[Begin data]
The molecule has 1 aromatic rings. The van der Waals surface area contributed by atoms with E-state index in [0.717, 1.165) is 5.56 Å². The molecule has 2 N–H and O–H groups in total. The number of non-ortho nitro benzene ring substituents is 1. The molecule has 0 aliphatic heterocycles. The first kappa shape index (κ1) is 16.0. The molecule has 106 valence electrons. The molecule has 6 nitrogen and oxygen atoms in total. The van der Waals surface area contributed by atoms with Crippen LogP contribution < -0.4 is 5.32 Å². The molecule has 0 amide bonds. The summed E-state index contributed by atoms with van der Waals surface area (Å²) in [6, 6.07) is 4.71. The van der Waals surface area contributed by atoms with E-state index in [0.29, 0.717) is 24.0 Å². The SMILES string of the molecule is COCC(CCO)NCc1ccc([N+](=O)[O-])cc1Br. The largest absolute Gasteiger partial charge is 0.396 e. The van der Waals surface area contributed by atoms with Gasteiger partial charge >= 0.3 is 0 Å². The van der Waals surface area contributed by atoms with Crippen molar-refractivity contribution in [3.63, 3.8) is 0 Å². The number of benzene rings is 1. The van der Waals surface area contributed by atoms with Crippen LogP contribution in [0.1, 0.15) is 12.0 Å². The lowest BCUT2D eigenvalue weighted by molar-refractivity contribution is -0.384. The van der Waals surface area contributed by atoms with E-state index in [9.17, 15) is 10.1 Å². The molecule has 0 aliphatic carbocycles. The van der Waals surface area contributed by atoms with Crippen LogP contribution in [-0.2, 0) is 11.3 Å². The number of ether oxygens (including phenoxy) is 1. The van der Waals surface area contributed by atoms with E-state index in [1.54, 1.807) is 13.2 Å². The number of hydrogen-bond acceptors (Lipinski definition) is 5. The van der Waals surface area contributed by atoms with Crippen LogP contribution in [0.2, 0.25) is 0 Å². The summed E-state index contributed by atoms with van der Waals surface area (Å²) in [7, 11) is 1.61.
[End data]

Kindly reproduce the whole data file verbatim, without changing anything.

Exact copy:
The molecule has 1 aromatic rings. The van der Waals surface area contributed by atoms with E-state index in [0.717, 1.165) is 5.56 Å². The molecule has 2 N–H and O–H groups in total. The number of non-ortho nitro benzene ring substituents is 1. The molecule has 0 aliphatic heterocycles. The first kappa shape index (κ1) is 16.0. The molecule has 106 valence electrons. The molecule has 6 nitrogen and oxygen atoms in total. The van der Waals surface area contributed by atoms with Crippen LogP contribution < -0.4 is 5.32 Å². The molecule has 0 amide bonds. The summed E-state index contributed by atoms with van der Waals surface area (Å²) in [6, 6.07) is 4.71. The van der Waals surface area contributed by atoms with E-state index in [0.29, 0.717) is 24.0 Å². The SMILES string of the molecule is COCC(CCO)NCc1ccc([N+](=O)[O-])cc1Br. The largest absolute Gasteiger partial charge is 0.396 e. The van der Waals surface area contributed by atoms with Gasteiger partial charge >= 0.3 is 0 Å². The van der Waals surface area contributed by atoms with Crippen molar-refractivity contribution in [3.63, 3.8) is 0 Å². The number of benzene rings is 1. The van der Waals surface area contributed by atoms with Crippen LogP contribution in [0.1, 0.15) is 12.0 Å². The lowest BCUT2D eigenvalue weighted by molar-refractivity contribution is -0.384. The van der Waals surface area contributed by atoms with E-state index in [9.17, 15) is 10.1 Å². The molecule has 0 aliphatic carbocycles. The van der Waals surface area contributed by atoms with Crippen LogP contribution in [-0.2, 0) is 11.3 Å². The number of ether oxygens (including phenoxy) is 1. The van der Waals surface area contributed by atoms with E-state index in [1.54, 1.807) is 13.2 Å². The number of hydrogen-bond acceptors (Lipinski definition) is 5. The van der Waals surface area contributed by atoms with Crippen LogP contribution in [0.2, 0.25) is 0 Å². The summed E-state index contributed by atoms with van der Waals surface area (Å²) in [7, 11) is 1.61.